Between the devil and the deep blue sea

Shipbreaking yards in Bangladesh alone dismantle about 90 giant ships a year, mostly oil tankers, generating millions in revenue, employing tens of thousands, and providing a significant proportion of the iron and steel used by local industry. However, there is a dark side to the industry in which the workers must toil in extremely hazardous conditions that frequently lead to death or serious injury and which is tremendously harmful to the environment. In this essay, Naeem Mohaiemen asks the difficult questions, with graphic imagery of the industry provided by Robert Bailey.

In 1992, The Economist leaked a memo by World Bank chief economist Lawrence Summers, which discussed the economic rationale for "encouraging more migration of dirty industries" to Less Developed Countries (LDC): "The measurements of the costs of health-impairing pollution depend on the foregone earnings from increased morbidity and mortality. From this point of view, a given amount of health-impairing pollution should be done in the country with the lowest cost, which will be the country with the lowest wages."

The report immediately provoked outrage from environmental groups and the developing countries. Brazil's Secretary of Environment, Jose Lutzenburger, called it an example of "unbelievable alienation, reductionist thinking, social ruthlessness and arrogant ignorance" of economists. Summers quickly disavowed the memo, explaining that the remarks were meant to be an "ironic aside" to illustrate that free trade would not necessarily lead to environmental improvements for LDCs.

Whatever the memo's provenance and intention, Summers's prescriptions are being implemented -- not directly by the Bank, but through the logic of global markets. A prime example is the shipbreaking industry, which has migrated from Northern countries to South Asia, with 90 percent of the world's ships being dismantled in Bangladesh, India and Pakistan.

Rusting hulks out at sea

The statistics are staggering in their long-term implications. There are approximately 45,000 ships in the world's seawaters. These include cargo ships, tankers, cruise ships, and military vessels.

Every four years, these carriers receive a sea-worthiness certificate, issued by the flag state of the ship. On average these ships have a 25-30 year lifespan, after which the cost of reinvestment to make them seaworthy is not profitable. Every year, about 700 ships (15-25 million deadweight tonnes) are sold via international brokers to be scrapped in one of the Asian yards. The exceptions are military ships, which are not sold through the international brokerage system.

Over the next few decades, the number of ships that will need to be de-commissioned will increase dramatically. The reasons are threefold: the glut of post-1980s built ships, most of which are nearing the end of their sailing life; the increase in container ships, which has reduced the use of general cargo ships; and new maritime regulations that require double hulls for tankers, making many existing tankers obsolete.

A majority of ships are built in South Korea and China, filling orders placed by Japan, the UK, the US, Norway, Singapore and Denmark. Until the 1970s, shipbreaking was done in the countries of origin, using heavy machinery on salvage decks. But increasing environmental regulations and labour costs resulted in the transfer of this work -- first to Korea and Taiwan, and then to South Asia after the Asian Tigers upgraded away from this work. Two decades ago, 79 countries engaged in some form of ship-recycling activity. Today, most of that work is completed in South Asia. Shipbreaking yards in Bangladesh alone dismantle about 90 giant ships every year, mostly oil tankers.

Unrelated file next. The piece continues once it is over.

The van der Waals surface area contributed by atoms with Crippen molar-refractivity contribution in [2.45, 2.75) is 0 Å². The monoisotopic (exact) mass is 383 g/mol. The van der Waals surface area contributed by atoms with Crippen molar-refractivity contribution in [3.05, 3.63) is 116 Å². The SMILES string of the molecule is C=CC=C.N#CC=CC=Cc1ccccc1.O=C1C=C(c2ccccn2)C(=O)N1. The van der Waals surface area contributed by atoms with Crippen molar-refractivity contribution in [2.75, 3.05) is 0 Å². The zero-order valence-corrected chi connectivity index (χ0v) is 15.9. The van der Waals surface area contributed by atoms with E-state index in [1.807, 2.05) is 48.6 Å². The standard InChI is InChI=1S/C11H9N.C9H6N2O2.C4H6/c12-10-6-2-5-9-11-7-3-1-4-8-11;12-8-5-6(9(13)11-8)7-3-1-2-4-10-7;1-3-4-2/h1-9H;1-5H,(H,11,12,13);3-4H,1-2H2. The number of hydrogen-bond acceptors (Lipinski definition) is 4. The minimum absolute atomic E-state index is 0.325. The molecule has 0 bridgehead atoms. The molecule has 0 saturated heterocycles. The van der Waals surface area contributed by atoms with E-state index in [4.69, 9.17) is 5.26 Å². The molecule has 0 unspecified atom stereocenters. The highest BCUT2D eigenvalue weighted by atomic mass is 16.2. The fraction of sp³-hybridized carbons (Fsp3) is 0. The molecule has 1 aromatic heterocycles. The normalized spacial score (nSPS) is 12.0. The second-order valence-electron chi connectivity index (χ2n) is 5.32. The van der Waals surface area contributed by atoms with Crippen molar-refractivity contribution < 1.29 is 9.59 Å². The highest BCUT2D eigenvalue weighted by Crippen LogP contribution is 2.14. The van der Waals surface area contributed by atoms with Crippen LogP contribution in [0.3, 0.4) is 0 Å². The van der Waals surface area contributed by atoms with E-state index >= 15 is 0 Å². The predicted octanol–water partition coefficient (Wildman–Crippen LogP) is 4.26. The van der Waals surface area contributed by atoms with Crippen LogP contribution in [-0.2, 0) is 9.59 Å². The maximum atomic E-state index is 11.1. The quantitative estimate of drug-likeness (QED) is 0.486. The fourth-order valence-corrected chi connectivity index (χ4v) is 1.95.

There is little doubt that this is risky work, and the ILO in particular has extensively documented the industry's dangers. The most obvious risk is from industrial accidents, especially explosions from leftover gas and fumes. Even if a ship is gas-free, the regular use of torches, saws and grinders is very risky because most workers do not have safety equipment.

More hotly debated is the level of toxins inside the ships. According to the ILO, material typically released during ship-scrapping includes asbestos, lead, arsenic, chromates and mercury. The shipping lines refuse to

Alang's troubles, Chittagong's gain

Today, developing countries compete against each other to offer the lowest wages and least regulations. When labour and environment activists target individual offenders, other countries rush in to lure away that business. Ironically, Bangladesh gained traction in shipbreaking precisely because activists were targeting the competition in India. In 1997, a series of investigative reports made India's massive Alang yards in Gujarat a symbol of "dirty ships."

It began with an investigation by a US newspaper into the large number of military vessels that were abandoned on the Baltimore docks. These ships were government-owned vessels that could not be sent overseas for scrapping because of a US ban on exporting PCBs (polychlorinated biphenyls), an organic pollutant found in hydraulic and electrical systems. Because the cost of dismantling the ships was prohibitive, the US firms that had been given the job had either gone bankrupt or abandoned the work. The reporters realised that commercial vessels carried similar toxins, but were not subject to the export ban. Eventually, the reporters followed the trail to Alang, which at the time was scrapping more than half of the world's ships.

The investigation resulted in a Pulitzer-prize winning report on Alang, portrayed as a dangerous work site with incredibly high levels of toxins. The story gained momentum because of Europe-wide interest, particularly in Holland where it became a national issue. In 1998, Greenpeace published its own report on Alang. The report made the explosive claim that there were approximately 365 deaths a year from accidents, which resulted in the slogan: "Every day one ship, every day one dead."

Experienced in running campaigns that create international symbols, Greenpeace targeted P&O Nedlloyd, an Anglo-Dutch cargo company that sold ships in the Asian market. Public protests outside P&O offices were followed by the company being caught in the act of painting over the name of one of its Asia-bound ships. These confrontations led to intervention at the highest policy levels. Shipbreaking was inserted into the meeting agendas of the European Union and the International Maritime Organization. A Netherlands-sponsored international shipbreaking conference opened with a fiery denunciation of the industry by the Dutch Minister of Transport. In the US, Representative George Miller said: